Dream Cast & Crew: The Coen Brothers are best known for their original screenplays, but as their version of Cormac McCarthy's "No Country for Old Men" showed, they are deft interpreters of other people's work, too. Much of the film takes place in a New York City of yesteryear, something they are well acquainted with capturing thanks to their direction of the upcoming Greenwich Village musical drama "Inside Llewyn Davis."
Author: David Eddings
Bona Fides: Five bestselling books, a legion of fantasy fans
Why It Would Make a Killer Film: Producers desperate to find the next "Lord of the Rings," look no further. This densely realized magical tale follows a young farm boy who embarks on a quest to find a lost orb and prevent an evil force from taking over the world. There are enough battles and sorcery to keep Hollywood visual-effects shops working for a decade and it's the sort of property that could easily find itself inspiring everything from videogames to theme park rides.
Dream Cast & Crew: Guillermo del Toro was at one point tasked with bringing "The Hobbit" to life on screen only to depart during pre-production. That's a shame. In films like "Pan's Labyrinth" he's proven himself to be a master of capturing the darker side of fantasy. Eddings' series could be the perfect launching point for del Toro to create his own magical realm on a massive scale.
THE BOY DETECTIVE FAILS
Author: Joe Meno
Bona Fides: A musical of the same name written by Meno premiered in 2011 at the Signature Theatre in Arlington, Va.
Why It Would Make a Killer Film: Boy Wonder detectives, like the "Scooby Doo" gang, "Encyclopedia Brown" and "The Hardy Boys," have been a staple of American entertainment. But no one has tackled the subject quite like Meno in this wonderfully offbeat and tragic tale of a former teen sleuth who spends 10 years in a mental institution after his sister, and former sidekick, takes her own life. Although there are plenty of mysteries to be solved and villains to be thwarted when the heavily medicated former boy detective re-enters society at age 30, the real appeal of this unique coming-of-age tale is the sensitive character study demonstrating how childhood trauma can last a lifetime.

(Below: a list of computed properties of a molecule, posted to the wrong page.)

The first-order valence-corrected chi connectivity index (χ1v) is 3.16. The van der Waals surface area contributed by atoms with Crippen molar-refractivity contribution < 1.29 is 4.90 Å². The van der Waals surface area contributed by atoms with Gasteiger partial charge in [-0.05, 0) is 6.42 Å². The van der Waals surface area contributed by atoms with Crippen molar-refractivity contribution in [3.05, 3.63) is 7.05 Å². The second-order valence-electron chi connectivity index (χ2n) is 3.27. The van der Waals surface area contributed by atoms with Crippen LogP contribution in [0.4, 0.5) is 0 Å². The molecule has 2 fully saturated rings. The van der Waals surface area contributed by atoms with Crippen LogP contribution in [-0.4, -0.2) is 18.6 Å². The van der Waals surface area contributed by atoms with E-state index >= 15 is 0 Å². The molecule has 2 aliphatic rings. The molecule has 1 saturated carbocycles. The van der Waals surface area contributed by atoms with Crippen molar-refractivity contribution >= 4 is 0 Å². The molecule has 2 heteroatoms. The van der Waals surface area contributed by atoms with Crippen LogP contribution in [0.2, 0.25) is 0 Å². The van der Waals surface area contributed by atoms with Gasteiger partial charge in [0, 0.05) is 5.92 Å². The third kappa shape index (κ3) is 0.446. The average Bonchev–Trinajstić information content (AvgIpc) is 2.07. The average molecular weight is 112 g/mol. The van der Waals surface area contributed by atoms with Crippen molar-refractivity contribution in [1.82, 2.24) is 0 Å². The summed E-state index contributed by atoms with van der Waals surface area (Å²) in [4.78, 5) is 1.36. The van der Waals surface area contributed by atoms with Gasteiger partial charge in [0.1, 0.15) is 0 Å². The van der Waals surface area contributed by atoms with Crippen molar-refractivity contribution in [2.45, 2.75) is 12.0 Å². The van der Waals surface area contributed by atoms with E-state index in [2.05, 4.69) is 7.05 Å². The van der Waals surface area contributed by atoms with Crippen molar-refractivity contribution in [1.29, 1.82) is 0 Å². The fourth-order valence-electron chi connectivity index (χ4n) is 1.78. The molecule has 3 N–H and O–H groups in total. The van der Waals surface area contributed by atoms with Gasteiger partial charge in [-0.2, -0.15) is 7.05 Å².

Dream Cast & Crew: Director Michel Gondry ("Eternal Sunshine of the Spotless Mind") possesses the creative mind needed to bring Meno's zany vision to the big screen, while Paul Dano ("Little Miss Sunshine," "Ruby Sparks") is a delicate enough actor to portray a mentally unstable boy detective haunted by his past.
Greg Gilman contributed to this report.